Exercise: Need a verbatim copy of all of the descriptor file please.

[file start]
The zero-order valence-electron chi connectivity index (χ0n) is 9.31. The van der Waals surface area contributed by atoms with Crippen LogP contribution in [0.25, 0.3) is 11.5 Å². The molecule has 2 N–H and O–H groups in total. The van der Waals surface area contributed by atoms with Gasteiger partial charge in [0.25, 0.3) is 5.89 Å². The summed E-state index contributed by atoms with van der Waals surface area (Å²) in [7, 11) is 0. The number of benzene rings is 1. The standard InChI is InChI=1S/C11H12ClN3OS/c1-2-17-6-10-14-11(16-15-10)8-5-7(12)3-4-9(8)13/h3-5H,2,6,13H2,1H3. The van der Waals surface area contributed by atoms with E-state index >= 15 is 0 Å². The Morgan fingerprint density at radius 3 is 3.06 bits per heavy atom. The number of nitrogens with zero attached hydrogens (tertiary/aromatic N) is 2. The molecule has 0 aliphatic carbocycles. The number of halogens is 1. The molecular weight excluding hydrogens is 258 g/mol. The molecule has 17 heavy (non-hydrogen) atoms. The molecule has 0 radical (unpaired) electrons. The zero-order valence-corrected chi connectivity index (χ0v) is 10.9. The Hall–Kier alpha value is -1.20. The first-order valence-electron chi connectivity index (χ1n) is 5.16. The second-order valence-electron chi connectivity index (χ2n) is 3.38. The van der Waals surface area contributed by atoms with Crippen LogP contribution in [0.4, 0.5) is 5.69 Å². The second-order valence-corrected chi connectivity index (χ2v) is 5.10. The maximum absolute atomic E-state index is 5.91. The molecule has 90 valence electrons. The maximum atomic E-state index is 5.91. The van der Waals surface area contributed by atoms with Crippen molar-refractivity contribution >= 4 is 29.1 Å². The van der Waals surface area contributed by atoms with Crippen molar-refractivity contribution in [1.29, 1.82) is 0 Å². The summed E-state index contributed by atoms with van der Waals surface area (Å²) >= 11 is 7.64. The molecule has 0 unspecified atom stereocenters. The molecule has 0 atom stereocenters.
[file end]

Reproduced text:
The zero-order valence-electron chi connectivity index (χ0n) is 9.31. The van der Waals surface area contributed by atoms with Crippen LogP contribution in [0.25, 0.3) is 11.5 Å². The molecule has 2 N–H and O–H groups in total. The van der Waals surface area contributed by atoms with Gasteiger partial charge in [0.25, 0.3) is 5.89 Å². The summed E-state index contributed by atoms with van der Waals surface area (Å²) in [7, 11) is 0. The number of benzene rings is 1. The standard InChI is InChI=1S/C11H12ClN3OS/c1-2-17-6-10-14-11(16-15-10)8-5-7(12)3-4-9(8)13/h3-5H,2,6,13H2,1H3. The van der Waals surface area contributed by atoms with E-state index >= 15 is 0 Å². The Morgan fingerprint density at radius 3 is 3.06 bits per heavy atom. The number of nitrogens with zero attached hydrogens (tertiary/aromatic N) is 2. The molecule has 0 aliphatic carbocycles. The number of halogens is 1. The molecular weight excluding hydrogens is 258 g/mol. The molecule has 17 heavy (non-hydrogen) atoms. The molecule has 0 radical (unpaired) electrons. The zero-order valence-corrected chi connectivity index (χ0v) is 10.9. The Hall–Kier alpha value is -1.20. The first-order valence-electron chi connectivity index (χ1n) is 5.16. The second-order valence-electron chi connectivity index (χ2n) is 3.38. The van der Waals surface area contributed by atoms with Crippen LogP contribution in [0.4, 0.5) is 5.69 Å². The second-order valence-corrected chi connectivity index (χ2v) is 5.10. The maximum absolute atomic E-state index is 5.91. The molecule has 90 valence electrons. The maximum atomic E-state index is 5.91. The van der Waals surface area contributed by atoms with Crippen molar-refractivity contribution >= 4 is 29.1 Å². The van der Waals surface area contributed by atoms with Crippen molar-refractivity contribution in [1.29, 1.82) is 0 Å². The summed E-state index contributed by atoms with van der Waals surface area (Å²) >= 11 is 7.64. The molecule has 0 unspecified atom stereocenters. The molecule has 0 atom stereocenters.